The apparatus includes a temperature sensor such as a thermal sense resistor and detection circuitry in communication with the sensor. The detection circuitry sums the temperature of the printhead during printing of a set of dots. The detection circuitry determines ink flow by comparing the sum with a predetermined value. In both the apparatus and method, the predetermined value may be a first sum from the printing of a first set of dots such that ink flow is determined by comparing two sums.
To provide more accurate detection of ink flow, the apparatus may also include detection circuitry for calculating first and second temperature changes of the printhead, and based on comparing the first and second temperature changes, determining the ink flow through the printhead. The apparatus, thus, provides a highly accurate system for determining whether ink flow is sufficient for printing.
The foregoing and other objects, features, and advantages of the invention will become more apparent from the following detailed description of a preferred embodiment which proceeds with reference to the accompanying drawings.
FIG. 1 is a schematic diagram of an apparatus according to the invention.
FIG. 2 is a flowchart illustrating a method of auto selecting a gain to be applied to the resistance of a thermal sense resistor before determining ink flow.
FIG. 3 is a flowchart illustrating a method of detecting ink flow through the printhead of the printing device.
FIG. 4 is a flowchart illustrating a method of deciding when to perform the method of FIG. 3.
FIG. 5 is a graph of several curves illustrating the thermal profile of a printhead.
Referring to FIG. 1, there is shown a schematic diagram of an apparatus according to the invention in the form of a circuit 10. The circuit is preferably mounted within the printing device it controls. At the left of the figure is a portion of a thermal inkjet printhead 12 of conventional design such as of the type shown and described in U.S. Pat. No. 4,910,528, including heater resistors such as R1, R2 and a thermal sense resistor RT. RT is a temperature sensor whose resistance increases with temperature. In the present embodiment it is deposited on the printhead substrate 13 as a thin film resistor along with the heater resistors using a conventional process. The substrate, which is normally silicon, has a high thermal conductivity and will heat up as the heater resistors are pulsed to eject ink drops through the nozzles of the printhead. The substrate, in turn, heats up the thermal sense resistor RT, thereby increasing its resistance.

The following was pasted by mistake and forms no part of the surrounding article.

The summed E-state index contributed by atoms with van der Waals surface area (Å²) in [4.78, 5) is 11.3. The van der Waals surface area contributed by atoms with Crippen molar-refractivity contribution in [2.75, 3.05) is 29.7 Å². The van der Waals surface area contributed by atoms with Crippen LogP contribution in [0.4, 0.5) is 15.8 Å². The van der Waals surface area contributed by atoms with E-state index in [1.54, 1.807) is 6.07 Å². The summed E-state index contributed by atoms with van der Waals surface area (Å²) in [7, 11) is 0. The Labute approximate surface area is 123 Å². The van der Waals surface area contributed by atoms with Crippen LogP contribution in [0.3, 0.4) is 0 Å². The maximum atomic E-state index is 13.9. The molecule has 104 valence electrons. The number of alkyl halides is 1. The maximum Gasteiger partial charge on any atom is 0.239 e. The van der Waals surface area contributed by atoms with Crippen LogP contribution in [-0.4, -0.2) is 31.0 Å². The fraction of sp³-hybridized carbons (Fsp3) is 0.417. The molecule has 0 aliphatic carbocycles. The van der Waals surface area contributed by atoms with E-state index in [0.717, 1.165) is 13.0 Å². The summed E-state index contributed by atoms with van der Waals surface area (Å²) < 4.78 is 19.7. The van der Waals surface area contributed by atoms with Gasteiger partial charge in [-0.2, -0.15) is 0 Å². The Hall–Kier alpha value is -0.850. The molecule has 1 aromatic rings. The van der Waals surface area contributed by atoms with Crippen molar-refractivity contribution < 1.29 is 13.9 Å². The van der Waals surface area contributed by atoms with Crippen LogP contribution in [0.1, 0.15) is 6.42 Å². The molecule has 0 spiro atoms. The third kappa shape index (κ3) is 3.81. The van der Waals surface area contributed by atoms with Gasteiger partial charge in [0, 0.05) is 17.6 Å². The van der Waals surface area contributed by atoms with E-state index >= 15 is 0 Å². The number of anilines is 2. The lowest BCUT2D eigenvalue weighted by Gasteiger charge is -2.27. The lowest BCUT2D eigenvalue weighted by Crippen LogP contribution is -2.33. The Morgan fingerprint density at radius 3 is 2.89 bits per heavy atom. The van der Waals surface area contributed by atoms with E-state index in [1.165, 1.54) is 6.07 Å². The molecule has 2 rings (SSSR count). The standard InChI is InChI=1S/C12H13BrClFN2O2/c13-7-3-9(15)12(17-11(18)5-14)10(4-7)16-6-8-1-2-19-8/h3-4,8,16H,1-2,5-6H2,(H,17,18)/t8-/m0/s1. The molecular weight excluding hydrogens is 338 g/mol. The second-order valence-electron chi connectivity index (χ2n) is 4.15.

The rate of temperature rise of the substrate toward an equilibrium value depends, among other things, upon the volume of ink being ejected from the nozzles during printing. The rate increases as the volume of ink drops ejected during printing decrease. The reason for this phenomena is that the liquid ink leaving the printhead removes heat from the printhead. As the amount of liquid ink being ejected decreases, the amount of heat energy being removed decreases. The heat formerly removed by the ink flow is instead absorbed by the printhead substrate 13, which causes the substrate's temperature to rise at a faster rate than it otherwise would.
The circuit 10 uses this phenomena to detect the sufficiency of ink flow through the thermal inkjet printhead 12. The sensor RT senses the temperature of the printhead 12 as it prints. Detector circuitry within the circuit then compares a first change in temperature of the printhead at one point in printing with a second change in the temperature of the printhead at another point of printing. Based on that comparison, the detector circuitry determines the sufficiency of the ink flow through the printhead.
The possible designs for the detector circuitry are many, and may vary from a hardware approach using just analog circuits and logic gates to an equivalent software approach using solely a data processor. The present design is preferred because of it reliability, low cost and ability to tolerate thermal sense resistors having a wide variation in resistance.
The detector circuitry within circuit 10 includes a number of elements including a data processor such as a microprocessor 14. Microprocessor 14 is also used for control of the printing through conventional printing circuitry 15 that pulses the heater resistors such as R1 and R2. Connected to a data port of the microprocessor 14 is an analog-to-digital converter (ADC) 16 which converts an analog signal proportional to the resistance of RT into a digital signal that may be evaluated by the processor. Also connected to the processor 14 and responsive to its control is a variable resistor Rv. Resistor Rv is part of a gain circuit which also includes an operational amplifier 18, a resistor R3 connected between the inverting input of the amplifier and heater resistor R2, and a transistor Q1 connected to the output of the amplifier. Thermal sense resistor RT is connected to the noninverting input of the amplifier 18 and also to a current source Ir controlled by a switch S1. Current source Ir produces a voltage across RT which is used to measure its resistance. Switch S1 is responsive to an enable signal from processor 14. When S1 is closed, the detector circuitry operates to measure and compare temperature changes of the printhead in a manner to be described.
With this detection circuitry, a gain-adjusted voltage Vout proportional to the thermally-induced resistance of RT is produced according to the following equation:
VOUT =RT*Ir *(Rv/R3) (1)